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Llamas, E., Torres-Montilla, S., Lee, H. J., Barja, M. V., Schlimgen, E., Dunken, N., Wagle, P., Werr, W., Zuccaro, A., Rodríguez-Concepción, M., & Vilchez, D.

The intrinsic chaperone network of Arabidopsis stem cells confers protection against proteotoxic stress


The biological purpose of plant stem cells is to maintain themselves while providing new pools of differentiated cells that form organs and rejuvenate or replace damaged tissues. Protein homeostasis or proteostasis is required for cell function and viability. However, the link between proteostasis and plant stem cell identity remains unknown. In contrast to their differentiated counterparts, we find that root stem cells can prevent the accumulation of aggregated proteins even under proteotoxic stress conditions such as heat stress or proteasome inhibition. Notably, root stem cells exhibit enhanced expression of distinct chaperones that maintain proteome integrity.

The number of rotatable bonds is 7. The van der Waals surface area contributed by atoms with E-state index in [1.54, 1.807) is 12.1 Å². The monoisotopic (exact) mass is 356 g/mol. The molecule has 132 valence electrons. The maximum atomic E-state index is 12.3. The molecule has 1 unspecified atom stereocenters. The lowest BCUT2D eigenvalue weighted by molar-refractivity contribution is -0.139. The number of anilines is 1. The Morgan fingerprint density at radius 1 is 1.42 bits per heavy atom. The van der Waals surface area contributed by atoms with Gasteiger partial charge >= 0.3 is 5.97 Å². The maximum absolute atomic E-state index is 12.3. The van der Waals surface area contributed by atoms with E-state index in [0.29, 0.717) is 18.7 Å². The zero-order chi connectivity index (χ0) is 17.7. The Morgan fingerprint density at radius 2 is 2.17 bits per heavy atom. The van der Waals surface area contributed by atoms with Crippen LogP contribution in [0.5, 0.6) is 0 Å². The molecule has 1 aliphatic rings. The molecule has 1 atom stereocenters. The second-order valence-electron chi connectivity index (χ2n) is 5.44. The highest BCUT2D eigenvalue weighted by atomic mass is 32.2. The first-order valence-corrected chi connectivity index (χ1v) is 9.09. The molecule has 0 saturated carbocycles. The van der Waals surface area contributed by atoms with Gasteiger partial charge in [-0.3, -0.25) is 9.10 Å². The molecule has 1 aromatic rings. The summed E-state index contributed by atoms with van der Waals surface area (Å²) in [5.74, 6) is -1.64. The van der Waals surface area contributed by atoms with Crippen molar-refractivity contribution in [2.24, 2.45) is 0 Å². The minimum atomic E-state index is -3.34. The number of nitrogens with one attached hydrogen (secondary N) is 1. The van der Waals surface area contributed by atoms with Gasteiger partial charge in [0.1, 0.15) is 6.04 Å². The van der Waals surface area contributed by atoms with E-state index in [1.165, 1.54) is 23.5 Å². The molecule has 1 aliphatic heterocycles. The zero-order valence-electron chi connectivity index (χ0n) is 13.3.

Particularly, intrinsic high levels of the T-complex protein-1 ring complex/chaperonin containing TCP1 (TRiC/CCT) complex determine stem cell maintenance and their remarkable ability to suppress protein aggregation. Overexpression of CCT8, a key activator of TRiC/CCT assembly, is sufficient to ameliorate protein aggregation in differentiated cells and confer resistance to proteotoxic stress in plants. Taken together, our results indicate that enhanced proteostasis mechanisms in stem cells could be an important requirement for plants to persist under extreme environmental conditions and reach extreme long ages. Thus, proteostasis of stem cells can provide insights to design and breed plants tolerant to environmental challenges caused by the climate change.

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